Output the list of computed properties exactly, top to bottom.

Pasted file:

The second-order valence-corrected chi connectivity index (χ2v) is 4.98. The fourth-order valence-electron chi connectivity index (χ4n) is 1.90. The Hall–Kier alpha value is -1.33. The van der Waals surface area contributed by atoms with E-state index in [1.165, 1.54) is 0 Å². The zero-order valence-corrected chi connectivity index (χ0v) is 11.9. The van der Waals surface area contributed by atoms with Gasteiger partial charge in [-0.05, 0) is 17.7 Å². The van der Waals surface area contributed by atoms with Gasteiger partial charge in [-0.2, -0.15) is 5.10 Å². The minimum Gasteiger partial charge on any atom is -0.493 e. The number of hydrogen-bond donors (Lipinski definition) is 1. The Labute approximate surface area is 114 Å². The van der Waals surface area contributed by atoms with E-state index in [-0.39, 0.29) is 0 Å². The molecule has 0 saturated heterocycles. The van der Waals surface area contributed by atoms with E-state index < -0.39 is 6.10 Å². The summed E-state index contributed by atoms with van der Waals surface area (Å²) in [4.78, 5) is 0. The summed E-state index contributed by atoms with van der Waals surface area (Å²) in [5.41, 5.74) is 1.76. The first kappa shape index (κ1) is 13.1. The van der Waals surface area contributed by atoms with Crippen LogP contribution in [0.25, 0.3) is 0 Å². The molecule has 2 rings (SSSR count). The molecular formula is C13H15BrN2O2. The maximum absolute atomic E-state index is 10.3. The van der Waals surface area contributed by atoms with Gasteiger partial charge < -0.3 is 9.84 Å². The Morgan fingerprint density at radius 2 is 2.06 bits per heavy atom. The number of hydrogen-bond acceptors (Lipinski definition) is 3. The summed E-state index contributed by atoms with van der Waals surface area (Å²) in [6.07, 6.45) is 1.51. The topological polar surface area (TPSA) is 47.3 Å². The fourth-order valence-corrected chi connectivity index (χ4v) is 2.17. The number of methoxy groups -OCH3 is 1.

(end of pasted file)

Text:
The second-order valence-corrected chi connectivity index (χ2v) is 4.98. The fourth-order valence-electron chi connectivity index (χ4n) is 1.90. The Hall–Kier alpha value is -1.33. The van der Waals surface area contributed by atoms with E-state index in [1.165, 1.54) is 0 Å². The zero-order valence-corrected chi connectivity index (χ0v) is 11.9. The van der Waals surface area contributed by atoms with Gasteiger partial charge in [-0.05, 0) is 17.7 Å². The van der Waals surface area contributed by atoms with Gasteiger partial charge in [-0.2, -0.15) is 5.10 Å². The minimum Gasteiger partial charge on any atom is -0.493 e. The number of hydrogen-bond donors (Lipinski definition) is 1. The Labute approximate surface area is 114 Å². The van der Waals surface area contributed by atoms with E-state index in [-0.39, 0.29) is 0 Å². The molecule has 0 saturated heterocycles. The van der Waals surface area contributed by atoms with E-state index < -0.39 is 6.10 Å². The summed E-state index contributed by atoms with van der Waals surface area (Å²) in [4.78, 5) is 0. The summed E-state index contributed by atoms with van der Waals surface area (Å²) in [5.41, 5.74) is 1.76. The first kappa shape index (κ1) is 13.1. The van der Waals surface area contributed by atoms with Crippen LogP contribution in [0.25, 0.3) is 0 Å². The molecule has 2 rings (SSSR count). The molecular formula is C13H15BrN2O2. The maximum absolute atomic E-state index is 10.3. The van der Waals surface area contributed by atoms with Gasteiger partial charge < -0.3 is 9.84 Å². The Morgan fingerprint density at radius 2 is 2.06 bits per heavy atom. The number of hydrogen-bond acceptors (Lipinski definition) is 3. The summed E-state index contributed by atoms with van der Waals surface area (Å²) in [6.07, 6.45) is 1.51. The topological polar surface area (TPSA) is 47.3 Å². The fourth-order valence-corrected chi connectivity index (χ4v) is 2.17. The number of methoxy groups -OCH3 is 1.